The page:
- Feb 2019
n they will share similar genes, but it 18is the phenotype –upon which selection acts –which is crucia
There two important things to note.
If the same genetic programme leads to two phenotypes because of the environment, this falls in the category of epigenetics. Epigenetic processes are usually not tree-like, hence, poorly modelled by inferring a tree.
You implicitly assume (via your R-script) that homoiologies (in a strict sense, i.e. parallelism) are rare and not beneficial (neutral). But if the homoiology is beneficial (i.e. positively selected for), it will be much more common in a clade of close relatives than the primitive phenotype (the symplesiomorphy). We can further assume that beneficial homoiologies will accumulate in the most-derived, advanced, specialised taxa, in the worst case (from the mainstream cladistic viewpoint) mimicking or even outcompeting synapomorphies. A simply thought example: let's say we have a monophylum (fide Hennig) with two sublineages, each sublineage defined by a single synapormorphy. Both sublineages radiate and invade in parallel a new niche (geographically separated from each other) and fix (evolve) a set of homoiologies in adaptation to that new niche. The members of both sublineages with the homoiologies will be resolved as one clade, a pseudo-monophylum, supported by the homoiologies as pseudo-synapomorphies. And the actual synapomorphies will be resolved as plesiomorphies or autapomorphies.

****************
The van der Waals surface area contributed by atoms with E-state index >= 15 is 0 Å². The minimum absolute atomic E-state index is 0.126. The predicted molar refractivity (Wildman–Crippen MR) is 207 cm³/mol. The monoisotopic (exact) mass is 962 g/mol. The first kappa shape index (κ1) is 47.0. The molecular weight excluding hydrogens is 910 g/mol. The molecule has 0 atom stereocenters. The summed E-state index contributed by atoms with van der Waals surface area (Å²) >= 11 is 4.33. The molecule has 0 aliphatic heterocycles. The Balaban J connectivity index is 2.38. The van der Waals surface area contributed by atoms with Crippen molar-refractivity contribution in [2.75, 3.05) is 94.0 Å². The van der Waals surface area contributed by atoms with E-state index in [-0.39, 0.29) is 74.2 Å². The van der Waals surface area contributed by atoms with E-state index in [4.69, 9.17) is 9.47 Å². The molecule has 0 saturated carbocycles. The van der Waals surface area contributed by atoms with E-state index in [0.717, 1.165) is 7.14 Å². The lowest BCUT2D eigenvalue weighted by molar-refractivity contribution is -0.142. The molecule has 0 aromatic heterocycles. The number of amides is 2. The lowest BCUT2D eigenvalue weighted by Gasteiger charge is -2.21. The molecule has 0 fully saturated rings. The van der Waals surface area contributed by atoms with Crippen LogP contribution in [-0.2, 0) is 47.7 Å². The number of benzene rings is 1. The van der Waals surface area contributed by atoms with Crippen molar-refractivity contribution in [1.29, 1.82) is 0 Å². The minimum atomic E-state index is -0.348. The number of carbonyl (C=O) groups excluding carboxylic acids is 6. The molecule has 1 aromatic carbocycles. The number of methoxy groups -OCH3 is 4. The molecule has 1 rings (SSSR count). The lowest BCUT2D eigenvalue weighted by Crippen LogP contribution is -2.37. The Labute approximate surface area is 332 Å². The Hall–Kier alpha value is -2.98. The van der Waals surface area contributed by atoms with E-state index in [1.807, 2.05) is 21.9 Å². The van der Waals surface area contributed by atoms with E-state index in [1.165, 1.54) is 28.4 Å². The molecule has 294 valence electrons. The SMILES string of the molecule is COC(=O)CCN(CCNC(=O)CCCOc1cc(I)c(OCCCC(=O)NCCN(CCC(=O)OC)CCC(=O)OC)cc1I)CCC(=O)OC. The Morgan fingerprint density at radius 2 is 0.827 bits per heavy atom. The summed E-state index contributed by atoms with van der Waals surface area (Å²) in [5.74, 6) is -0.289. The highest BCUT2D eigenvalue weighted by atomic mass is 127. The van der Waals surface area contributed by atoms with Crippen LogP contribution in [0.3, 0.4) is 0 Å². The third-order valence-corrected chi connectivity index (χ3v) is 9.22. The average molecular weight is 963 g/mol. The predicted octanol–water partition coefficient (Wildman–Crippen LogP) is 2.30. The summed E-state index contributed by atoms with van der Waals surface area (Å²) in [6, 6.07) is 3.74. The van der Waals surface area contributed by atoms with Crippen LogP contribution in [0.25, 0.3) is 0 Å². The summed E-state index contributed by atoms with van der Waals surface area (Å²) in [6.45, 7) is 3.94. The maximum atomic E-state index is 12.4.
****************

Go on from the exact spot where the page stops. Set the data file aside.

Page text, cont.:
Without molecular (and sometime even with, many molecular trees are based on plastid in plants and mitochondria in animals, and both are maternally inherited, hence, geographically controlled) or ontological-physiological control it will be impossible to make a call what is derived (hence a potential homoiology) and what ancestral in a group of organisms sharing a relative recent common origin and a still similiar genetic programme.